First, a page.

1

Should I capitalize the word "the" when speaking of God as "the/The Lord"?

I praise the Lord.

or...

I praise The Lord.

  • 5
    No. Articles and prepositions are usually not capitalized. In fact, they are usually deliberately not capitalized. e.g. "Revenge of the Nerds". Regardless of religious disposition. Even in Christianity or Judaism, the convention is followed such that the article "the" is but a pedestal/footstool in distinctifying "Lord" or "LORD". – Blessed Geek Oct 14 '13 at 3:03
  • Perhaps it depends on how many Lords you believe there are. If it is just one then a capital T may be appropriate. But is you are Hindu? Who knows? – WS2 Oct 14 '13 at 9:53
  • This is a common error that’s been cropping up increasingly frequently in recent times, where people extend the capitalization of a proper noun backwards into the noun phrase to include its determiner — here, its article. Instead of praising a new aircraft like the Boeing 787 Dreamliner, people instead mistakenly write *The Boeing 787 Dreamliner, and even at times *A Dreamliner. It is very strange. And it is not correct in Standard English. – tchrist Oct 14 '13 at 11:50
  • @tchrist And since you have raised the question of the Dreamliner there was a letter in The Independent (UK national daily)the other day which queried the term 'thermal event'. (The Dreamliner keeps having them.) The correspondent asked whether what happened in 1606 should be renamed 'the great thermal event of London'. – WS2 Oct 14 '13 at 16:45
7

No. Articles and prepositions are usually not capitalized.

In fact, they are usually deliberately not capitalized. e.g. "Revenge of the Nerds". Regardless of religious disposition.

Even in Christianity or Judaism, the convention is followed such that the article "the" is but a pedestal/footstool in distinctifying "Lord" or "LORD".

  • 1
    My dictionary does not recognise 'distinctify'? Do you have one that does? Personally I would have used 'distinguish'. The Oxford Dictionary of English (not the OED) gives as one of its meanings 'Recognise or treat as different: be an identifying characteristic or mark of'. Would that not have covered your usage, avoiding the need to coin a new word not in the dictionary? – WS2 Oct 14 '13 at 10:04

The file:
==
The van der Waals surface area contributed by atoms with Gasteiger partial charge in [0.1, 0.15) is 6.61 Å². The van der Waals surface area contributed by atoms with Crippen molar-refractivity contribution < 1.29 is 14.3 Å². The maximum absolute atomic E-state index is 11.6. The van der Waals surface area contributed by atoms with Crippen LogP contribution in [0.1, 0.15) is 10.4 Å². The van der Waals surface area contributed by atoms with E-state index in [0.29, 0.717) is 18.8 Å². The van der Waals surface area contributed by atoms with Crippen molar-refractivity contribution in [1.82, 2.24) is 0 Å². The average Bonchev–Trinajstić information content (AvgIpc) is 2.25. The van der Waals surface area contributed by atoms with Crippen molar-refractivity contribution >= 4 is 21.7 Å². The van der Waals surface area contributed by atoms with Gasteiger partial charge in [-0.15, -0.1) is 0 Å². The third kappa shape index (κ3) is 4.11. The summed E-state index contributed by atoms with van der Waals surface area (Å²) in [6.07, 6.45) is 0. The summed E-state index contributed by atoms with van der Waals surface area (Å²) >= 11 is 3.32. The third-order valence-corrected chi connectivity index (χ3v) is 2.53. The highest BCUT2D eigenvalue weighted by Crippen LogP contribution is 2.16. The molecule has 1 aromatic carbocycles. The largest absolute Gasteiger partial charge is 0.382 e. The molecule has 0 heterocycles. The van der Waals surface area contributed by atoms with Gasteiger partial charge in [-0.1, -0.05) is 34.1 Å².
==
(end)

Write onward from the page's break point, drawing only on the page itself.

• @WS2 Urban dictionary actually has two definitions. Have a look at the second one! – TrevorD Oct 14 '13 at 13:42
  • @Trevor D. See answer below, which I have deleted. I intended it as a comment. Apologies. – WS2 Oct 14 '13 at 14:06
  • @WS2 I can't "See answer below" (because you've deleted it). No apologies necessary: I largely agreed with your comment, but decided to see whether I could find the word in a dictionary. I was 'amused' by the second definition, and thought that it nicely complemented your comment about "avoiding the need to coin a new word". [Sorry, we seem to be misunderstanding each other a lot at the moment!] – TrevorD Oct 14 '13 at 14:40
  • @Trevor D. Since writing that I've 'cleanified' the car, and 'carified' the shopping home from the supermarket! My wife and I are about to transportify ourselves to a hostelry where we shall foodify and drinkify our faces with some friends. – WS2 Oct 14 '13 at 16:53
3

Usually--yes--an article is lower-case except at the beginning of a sentence.

However, "The Hague" is the accurate form always, even mid-sentence.

There is no one rule that governs every rare instance, so it's best to consult with source text or experts. My Bible has "the Lord" with the lower-case article mid-sentence.

  • 1
    D'oh, why I never opened up a bible to figure this out on my own is beyond me. – Jackson Apr 20 '14 at 7:15

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